Inclusion - This is a race where everyone has a spot.  This year, a single wheelchair racer kicked off the event and back in the rear corrals, you'd find the walking contingent, some of whom would be pushing strollers.  In between, you typically find everyone from Olympians (Reid Coolsaet is a former winner) to weekend warriors. 

Organization - From the super quick and simple race kit pickup through to the corrals and end-of-race gathering, from my perspective, the logistics this year worked smoothly.  It took me more time to walk to Sporting Life from the subway than it did to actually get my kit.  It isn't easy to get 20,000 people through the entire race process.  Personally, I keep reminding myself that I grew up in a village of 1,800 people, which means the race was 11 times the population of my home town.  Small hiccup this year: one Twitter user noted that their shuttle bus from the finish line got stuck in traffic behind the race course itself. 

Bib numbers 1-12,000 on the right side of the tent,
everyone above that on the left.  Wow.

Swag - This year, organizers kept it simple: your free t-shirt and a clear bag to for bag check.  (Depending on when you registered, you would have received a e-gift card for Sporting Life, with a higher value if you signed up earlier.)  I love the dark neon orange colour of this year's shirt.  It looks and feels zippy fast.  Plus, given the ever-increasing rates of distracted driving, I think it's more important than ever that we runners take defensive action and be as visible as possible.

Swag on display at race kit pick-up. 

Volunteers - A large part of this event's success is thanks to the volunteers handing out water, helping manage traffic - both vehicular and athletes - and making sure runners received food and their checked bags at the end of the race.  These events wouldn't happen without the hundreds of hours of support from these community-minded individuals.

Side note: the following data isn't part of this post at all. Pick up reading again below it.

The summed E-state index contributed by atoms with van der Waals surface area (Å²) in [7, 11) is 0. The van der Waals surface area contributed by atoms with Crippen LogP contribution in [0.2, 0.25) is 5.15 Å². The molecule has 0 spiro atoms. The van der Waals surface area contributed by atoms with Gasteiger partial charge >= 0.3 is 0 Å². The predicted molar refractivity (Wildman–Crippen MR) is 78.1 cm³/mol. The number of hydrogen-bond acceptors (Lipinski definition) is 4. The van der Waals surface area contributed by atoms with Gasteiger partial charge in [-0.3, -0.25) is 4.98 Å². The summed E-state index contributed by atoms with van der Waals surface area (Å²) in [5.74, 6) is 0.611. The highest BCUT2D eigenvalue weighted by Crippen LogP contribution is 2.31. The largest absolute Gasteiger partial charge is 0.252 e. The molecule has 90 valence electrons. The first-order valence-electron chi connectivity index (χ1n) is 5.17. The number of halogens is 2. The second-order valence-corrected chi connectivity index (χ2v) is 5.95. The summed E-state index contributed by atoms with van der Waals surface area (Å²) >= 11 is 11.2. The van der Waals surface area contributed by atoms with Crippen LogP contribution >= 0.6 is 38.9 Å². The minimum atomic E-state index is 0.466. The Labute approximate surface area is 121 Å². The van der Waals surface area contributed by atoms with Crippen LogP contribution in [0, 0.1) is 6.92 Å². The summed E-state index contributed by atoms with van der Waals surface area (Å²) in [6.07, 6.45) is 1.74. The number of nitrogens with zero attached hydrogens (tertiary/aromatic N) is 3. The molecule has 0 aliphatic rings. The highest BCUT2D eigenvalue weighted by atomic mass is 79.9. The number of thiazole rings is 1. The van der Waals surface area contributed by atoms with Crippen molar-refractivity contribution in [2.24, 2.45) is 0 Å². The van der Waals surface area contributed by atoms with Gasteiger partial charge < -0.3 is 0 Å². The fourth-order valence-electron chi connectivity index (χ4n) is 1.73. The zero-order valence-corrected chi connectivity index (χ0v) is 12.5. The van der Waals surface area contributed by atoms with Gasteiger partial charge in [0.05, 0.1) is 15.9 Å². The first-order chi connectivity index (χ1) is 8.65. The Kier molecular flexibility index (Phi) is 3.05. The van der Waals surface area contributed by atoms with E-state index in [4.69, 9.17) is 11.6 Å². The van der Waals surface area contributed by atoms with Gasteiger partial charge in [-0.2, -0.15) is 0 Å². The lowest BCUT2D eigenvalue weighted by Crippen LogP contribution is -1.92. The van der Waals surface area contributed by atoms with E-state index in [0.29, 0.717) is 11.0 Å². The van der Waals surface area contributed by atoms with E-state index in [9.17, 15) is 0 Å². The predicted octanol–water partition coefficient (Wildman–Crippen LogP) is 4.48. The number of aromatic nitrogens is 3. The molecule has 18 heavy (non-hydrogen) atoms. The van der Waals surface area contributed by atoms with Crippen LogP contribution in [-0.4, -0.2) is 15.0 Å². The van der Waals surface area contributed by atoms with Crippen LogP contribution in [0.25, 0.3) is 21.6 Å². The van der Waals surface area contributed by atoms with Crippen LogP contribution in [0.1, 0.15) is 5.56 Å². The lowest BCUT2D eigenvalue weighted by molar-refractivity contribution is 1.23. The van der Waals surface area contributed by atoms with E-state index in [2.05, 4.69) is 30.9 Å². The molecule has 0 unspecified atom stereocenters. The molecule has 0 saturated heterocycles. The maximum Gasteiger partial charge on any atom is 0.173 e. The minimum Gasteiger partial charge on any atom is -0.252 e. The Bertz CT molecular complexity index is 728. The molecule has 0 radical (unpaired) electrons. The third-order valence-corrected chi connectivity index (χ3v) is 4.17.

A race volunteer in action. 

How did I do?  Mentally, I felt great going into the race, as I usually do at large events, because the pressure is off and crowd's energy is contagious.  There were a few spots along the route where I had doubts and a slight drop in pace, but overall, I kept in a positive state of mind, even over the last two kilometres, which are usually a mental and physical slog.  Instead, in the final few hundred metres, I felt pretty perky and accelerated to pass some people before the finish line. 

In terms of numbers, I finished at 38:10 and 12th in my age category, which is shy of a PB but still pretty awesome.  On the heels of the Bum Run 5k a couple weeks ago, I chatted with Coach Roger of Ignition Fitness about my goals.  He gently reminded me that we had nearly eliminated speed work over the winter in order to reduce the chance of injury, so my springtime races won't have quite the kick I'd like.  That being said, my result was only 28 seconds off my PB, so that's pretty darn good.

The arrival of the Toronto Sporting Life 10k means that race season has officially begun in our city.  See you out on the streets, trails and start lines!